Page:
New Haven, Connecticut, the appearance of wrinkles on the face not only impact on one’s appearance, but also related to bone health. More and more wrinkles, brittle bones that tend to be more susceptible to injury particularly fractures.
Wrinkles itself is not a trigger of brittle bones, but experts from Yale School of Medicine revealed that the two are closely related. If true, then a variety of bone problems, including osteoporosis can be predicted more easily than the number of wrinkles on the face.
“We believe that the bones and skin have the same network structure. The relationship between the two would be more obvious in women who entered menopause,” said one researcher, Dr. Pal Lubma as quoted from HealthDay.
According to Dr Pal, skin and bones together have the structure built by a protein called collagen. One of the functions of these proteins is to help maintain the density and the density of tissue-forming cells, both in skin and bone.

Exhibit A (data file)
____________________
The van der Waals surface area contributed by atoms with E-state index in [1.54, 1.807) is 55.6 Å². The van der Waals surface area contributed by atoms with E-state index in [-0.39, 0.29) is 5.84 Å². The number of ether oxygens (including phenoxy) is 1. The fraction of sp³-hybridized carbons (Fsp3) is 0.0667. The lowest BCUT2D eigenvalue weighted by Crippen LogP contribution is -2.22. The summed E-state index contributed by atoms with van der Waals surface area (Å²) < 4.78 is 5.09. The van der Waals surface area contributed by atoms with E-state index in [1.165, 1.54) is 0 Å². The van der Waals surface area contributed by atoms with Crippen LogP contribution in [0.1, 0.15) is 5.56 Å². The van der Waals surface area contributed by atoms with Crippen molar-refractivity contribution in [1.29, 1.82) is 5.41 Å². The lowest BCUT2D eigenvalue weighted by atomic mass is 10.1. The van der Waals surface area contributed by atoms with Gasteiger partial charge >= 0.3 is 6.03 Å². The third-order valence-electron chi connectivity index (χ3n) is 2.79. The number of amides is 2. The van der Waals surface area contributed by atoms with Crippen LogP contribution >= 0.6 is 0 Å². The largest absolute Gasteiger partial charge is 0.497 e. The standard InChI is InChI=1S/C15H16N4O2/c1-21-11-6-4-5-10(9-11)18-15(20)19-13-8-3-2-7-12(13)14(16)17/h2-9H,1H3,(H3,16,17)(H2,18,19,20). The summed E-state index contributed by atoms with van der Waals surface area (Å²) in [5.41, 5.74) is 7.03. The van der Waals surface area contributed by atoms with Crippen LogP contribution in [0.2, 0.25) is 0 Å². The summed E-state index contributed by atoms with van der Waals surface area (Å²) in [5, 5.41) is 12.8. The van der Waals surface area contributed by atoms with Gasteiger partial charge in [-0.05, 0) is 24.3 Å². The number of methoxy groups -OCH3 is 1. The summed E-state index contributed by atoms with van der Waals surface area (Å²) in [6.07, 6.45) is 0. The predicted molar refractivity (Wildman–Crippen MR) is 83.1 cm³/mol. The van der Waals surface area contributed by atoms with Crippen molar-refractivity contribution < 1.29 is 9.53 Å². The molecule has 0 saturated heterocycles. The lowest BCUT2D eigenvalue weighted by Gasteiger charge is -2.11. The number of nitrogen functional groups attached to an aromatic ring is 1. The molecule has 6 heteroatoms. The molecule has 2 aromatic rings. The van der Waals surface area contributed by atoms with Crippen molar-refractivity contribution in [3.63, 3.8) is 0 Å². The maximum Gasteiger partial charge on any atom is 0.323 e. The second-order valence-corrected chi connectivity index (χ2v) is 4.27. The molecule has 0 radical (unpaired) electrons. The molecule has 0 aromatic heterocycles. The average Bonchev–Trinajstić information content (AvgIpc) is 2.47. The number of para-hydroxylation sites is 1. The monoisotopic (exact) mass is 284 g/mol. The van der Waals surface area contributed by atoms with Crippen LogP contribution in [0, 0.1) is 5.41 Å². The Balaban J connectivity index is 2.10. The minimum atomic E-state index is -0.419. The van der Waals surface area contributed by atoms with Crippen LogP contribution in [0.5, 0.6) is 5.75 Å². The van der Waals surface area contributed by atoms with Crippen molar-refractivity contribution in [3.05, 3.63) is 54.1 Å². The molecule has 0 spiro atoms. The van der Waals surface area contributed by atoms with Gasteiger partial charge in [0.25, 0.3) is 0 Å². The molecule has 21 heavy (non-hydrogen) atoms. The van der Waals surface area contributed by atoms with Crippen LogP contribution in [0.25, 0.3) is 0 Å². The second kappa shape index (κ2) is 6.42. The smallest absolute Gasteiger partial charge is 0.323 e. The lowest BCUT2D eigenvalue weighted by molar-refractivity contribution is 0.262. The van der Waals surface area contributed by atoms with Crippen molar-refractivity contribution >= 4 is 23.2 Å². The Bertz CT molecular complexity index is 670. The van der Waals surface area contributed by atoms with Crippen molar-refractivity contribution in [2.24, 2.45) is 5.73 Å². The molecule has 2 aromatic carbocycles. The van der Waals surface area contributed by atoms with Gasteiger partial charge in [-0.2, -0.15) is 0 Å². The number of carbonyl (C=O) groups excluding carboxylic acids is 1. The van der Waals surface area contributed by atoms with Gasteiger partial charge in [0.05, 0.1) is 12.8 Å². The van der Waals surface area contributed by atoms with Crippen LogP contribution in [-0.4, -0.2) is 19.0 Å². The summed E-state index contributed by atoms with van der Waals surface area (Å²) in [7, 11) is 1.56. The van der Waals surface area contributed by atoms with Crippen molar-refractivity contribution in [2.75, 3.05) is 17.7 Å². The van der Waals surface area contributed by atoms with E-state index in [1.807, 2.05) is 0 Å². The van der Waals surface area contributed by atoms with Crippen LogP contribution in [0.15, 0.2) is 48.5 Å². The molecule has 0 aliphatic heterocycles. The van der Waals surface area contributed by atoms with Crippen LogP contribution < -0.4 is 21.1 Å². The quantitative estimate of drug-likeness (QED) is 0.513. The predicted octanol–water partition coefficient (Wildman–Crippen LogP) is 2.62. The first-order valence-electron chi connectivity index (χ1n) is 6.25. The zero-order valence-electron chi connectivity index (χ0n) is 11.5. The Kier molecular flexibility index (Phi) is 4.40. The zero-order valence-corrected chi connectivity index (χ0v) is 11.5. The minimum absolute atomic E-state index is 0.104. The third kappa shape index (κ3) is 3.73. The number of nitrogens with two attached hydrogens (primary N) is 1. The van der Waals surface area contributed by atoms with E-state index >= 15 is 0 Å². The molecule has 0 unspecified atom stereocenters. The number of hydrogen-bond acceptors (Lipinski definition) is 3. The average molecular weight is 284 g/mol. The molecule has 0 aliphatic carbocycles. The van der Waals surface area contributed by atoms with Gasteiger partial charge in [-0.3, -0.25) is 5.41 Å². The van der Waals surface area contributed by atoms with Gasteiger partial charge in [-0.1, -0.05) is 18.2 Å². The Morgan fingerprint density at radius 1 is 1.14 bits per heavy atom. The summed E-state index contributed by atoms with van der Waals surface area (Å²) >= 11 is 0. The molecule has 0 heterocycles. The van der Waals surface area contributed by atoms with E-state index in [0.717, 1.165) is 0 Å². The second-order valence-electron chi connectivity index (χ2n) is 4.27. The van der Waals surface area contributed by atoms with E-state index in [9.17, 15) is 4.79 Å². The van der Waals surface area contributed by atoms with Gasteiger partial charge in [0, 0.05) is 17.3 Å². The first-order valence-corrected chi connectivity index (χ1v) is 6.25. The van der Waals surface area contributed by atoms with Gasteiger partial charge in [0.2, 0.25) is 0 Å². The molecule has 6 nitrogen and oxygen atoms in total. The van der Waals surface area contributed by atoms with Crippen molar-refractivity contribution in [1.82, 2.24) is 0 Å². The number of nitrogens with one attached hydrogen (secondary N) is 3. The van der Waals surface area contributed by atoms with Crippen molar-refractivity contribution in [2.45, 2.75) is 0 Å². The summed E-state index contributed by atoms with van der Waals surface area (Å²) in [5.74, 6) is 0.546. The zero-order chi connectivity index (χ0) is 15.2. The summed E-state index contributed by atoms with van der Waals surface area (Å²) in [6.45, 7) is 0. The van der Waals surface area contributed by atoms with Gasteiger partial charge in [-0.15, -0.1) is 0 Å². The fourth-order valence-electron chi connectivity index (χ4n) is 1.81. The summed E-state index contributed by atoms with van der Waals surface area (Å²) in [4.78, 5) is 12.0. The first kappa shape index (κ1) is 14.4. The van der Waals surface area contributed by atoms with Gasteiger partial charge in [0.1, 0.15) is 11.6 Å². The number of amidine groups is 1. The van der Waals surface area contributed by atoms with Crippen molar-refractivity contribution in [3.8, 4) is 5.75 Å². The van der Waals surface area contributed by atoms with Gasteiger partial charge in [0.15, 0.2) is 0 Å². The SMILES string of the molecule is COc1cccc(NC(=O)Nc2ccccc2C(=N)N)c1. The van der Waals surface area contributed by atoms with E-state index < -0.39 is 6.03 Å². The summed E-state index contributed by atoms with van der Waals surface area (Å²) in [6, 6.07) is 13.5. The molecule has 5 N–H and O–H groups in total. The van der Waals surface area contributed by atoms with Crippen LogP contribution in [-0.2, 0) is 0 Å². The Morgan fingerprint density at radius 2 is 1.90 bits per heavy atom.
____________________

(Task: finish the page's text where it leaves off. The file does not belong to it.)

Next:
If the levels of collagen in the skin is reduced, the effect is skin becomes wrinkled and sagging inclined. While in the bone, causing thinning of collagen reduced so that bones become brittle and easily cracked or broken.
Research conducted by Dr Pal and his team showed, the examination of collagen in the skin can be used to estimate the density of bone tissue. Checking the skin certainly easier and safer than bone, because it is on the surface of the body.
In that study, Dr Pal involving 114 women at the age of menopause is between 40-50 years. According to data from the Arthritis Foundation, 50 percent bone loss occurs around menopause, so the character is considered to adequately represent the participants.
Dr Pal using a special instrument called a durometer to check the levels of collagen and wrinkles in 11 points in the face. Meanwhile, to observe the bone mass density, Dr Pal using the latest technology that is Dual X-ray absorptiometry (DEXA).
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